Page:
Chronic pain is a ‘disease in its own right’

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Pain UK to play part in pivotal European summit, as incapacity benefit reaches £6.7bn

On Thursday 24 May more than 300 stakeholders from across Europe, including policy makers, clinicians specialising in pain and national patient umbrella group Pain UK, will unite at the EFIC 3rd European symposium on the “Societal Impact of Pain” (SIP 2012) between 29 and 31 May 2012 in Copenhagen, Denmark.

The summit will focus on raising awareness about the societal impact of pain, exchange national best practices of pain care policy and foster the EU-wide implementation of the “Road Map for Action” – the action plan and key result from the EFIC (European Federation of International Chapters) 2nd SIP symposium, which took place in the EU Parliament in Brussels in 2011.

A key discussion point at SIP 2012 will be around chronic pain as a disease in its own right – and will call for chronic pain to be resourced as a government priority. Chronic pain is often seen as a component of other conditions and, when it comes to funding services and even GP training, it is often overlooked. Yet, one in five people suffers from chronic pain1 and 20% have done so for more than 20 years. These genuine cases of immobility contribute to 4.2% of the working population – that’s 2.6 million people – being on incapacity benefit, equating to a cost of £6.7 billion.

Sean McDougall, Chair of Pain UK, says: “It’s time to acknowledge chronic pain both as a long-term condition in its own right and as a component of other long-term conditions. On average, pain education constitutes just 1% of programme hours for undergraduates4 yet one in five of patient consultations with their GP involve discussion of pain.”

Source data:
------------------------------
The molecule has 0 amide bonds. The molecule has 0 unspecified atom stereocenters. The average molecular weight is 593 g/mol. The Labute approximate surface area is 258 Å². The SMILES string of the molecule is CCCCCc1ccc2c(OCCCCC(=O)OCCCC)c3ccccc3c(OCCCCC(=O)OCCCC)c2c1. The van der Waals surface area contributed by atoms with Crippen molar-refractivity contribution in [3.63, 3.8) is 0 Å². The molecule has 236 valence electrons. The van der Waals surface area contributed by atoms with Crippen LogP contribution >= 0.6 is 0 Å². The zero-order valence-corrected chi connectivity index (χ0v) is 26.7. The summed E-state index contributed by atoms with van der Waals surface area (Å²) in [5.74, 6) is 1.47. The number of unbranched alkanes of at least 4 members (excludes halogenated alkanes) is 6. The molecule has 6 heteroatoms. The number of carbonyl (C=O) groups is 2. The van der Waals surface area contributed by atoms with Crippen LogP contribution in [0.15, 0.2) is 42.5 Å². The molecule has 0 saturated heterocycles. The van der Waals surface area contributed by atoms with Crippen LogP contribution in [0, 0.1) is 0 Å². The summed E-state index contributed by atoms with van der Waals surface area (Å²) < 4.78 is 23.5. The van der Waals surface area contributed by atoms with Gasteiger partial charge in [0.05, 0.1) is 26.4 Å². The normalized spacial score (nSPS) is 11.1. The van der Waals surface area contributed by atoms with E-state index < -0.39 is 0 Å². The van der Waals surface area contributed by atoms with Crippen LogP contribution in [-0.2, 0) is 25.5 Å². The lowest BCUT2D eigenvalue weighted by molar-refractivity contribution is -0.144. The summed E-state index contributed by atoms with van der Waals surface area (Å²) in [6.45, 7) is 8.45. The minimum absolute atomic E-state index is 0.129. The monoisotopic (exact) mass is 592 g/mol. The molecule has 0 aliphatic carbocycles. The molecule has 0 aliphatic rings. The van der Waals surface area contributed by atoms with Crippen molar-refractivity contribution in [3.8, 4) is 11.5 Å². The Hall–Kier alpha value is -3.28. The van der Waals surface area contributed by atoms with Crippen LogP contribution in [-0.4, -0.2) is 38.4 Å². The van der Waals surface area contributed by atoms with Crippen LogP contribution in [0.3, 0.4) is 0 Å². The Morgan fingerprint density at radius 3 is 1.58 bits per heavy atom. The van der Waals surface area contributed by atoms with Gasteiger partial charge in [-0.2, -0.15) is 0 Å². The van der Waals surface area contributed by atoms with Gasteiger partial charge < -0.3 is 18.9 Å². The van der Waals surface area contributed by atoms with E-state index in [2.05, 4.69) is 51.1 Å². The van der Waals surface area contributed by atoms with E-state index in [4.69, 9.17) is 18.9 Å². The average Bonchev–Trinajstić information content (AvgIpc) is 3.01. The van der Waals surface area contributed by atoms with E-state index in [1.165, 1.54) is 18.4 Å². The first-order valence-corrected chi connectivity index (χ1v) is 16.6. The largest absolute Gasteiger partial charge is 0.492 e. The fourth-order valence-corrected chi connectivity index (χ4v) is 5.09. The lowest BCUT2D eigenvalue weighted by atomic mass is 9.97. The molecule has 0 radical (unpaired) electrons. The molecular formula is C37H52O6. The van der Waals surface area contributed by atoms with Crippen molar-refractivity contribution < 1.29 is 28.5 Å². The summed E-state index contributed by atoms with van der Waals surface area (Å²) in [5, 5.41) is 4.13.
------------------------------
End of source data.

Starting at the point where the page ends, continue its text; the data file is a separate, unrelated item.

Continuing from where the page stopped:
“Across Europe, around 100 million people are living in constant pain. The economic cost of mismanaged pain is roughly equivalent to that of the recession in terms of lost opportunities to work. The societal impact, in terms of shortened lifespan, broken marriages and loss of self-esteem is inestimable.”

“That’s why the NHS Patient Outcomes and Commissioning Frameworks need to make pain a priority area. Too often, the most appropriate care options are overlooked and the personal needs of patients with chronic pain are not discussed. In the worst cases, patients are condemned to a life of unresolved pain, consuming too many drugs and suffering depression and loss of income. Pain UK wants all GPs to be given support so that they can offer patients personalised pain management solutions. These might involve drugs, devices, techniques or strategies.”

“While a number of patient and professional organisations in the UK have signed up to the “Road Map for Action”, real improvements in patient care will only be made if the UK government itself prioritises pain via a NICE NHS Quality Standard specifically for chronic pain and by including it as a specific measure within the NHS Outcomes & Commissioning Frameworks. This will ensure that we begin to alleviate the burden of chronic pain upon the individual, society and the economy as a whole.”

“I look forward to reporting back to the UK pain community about developments at an EU level, and how governments across Europe have tackled issues of education, prioritisation and funding.”

More information on the EFIC SIP meeting is available at: www.sip-platform.eu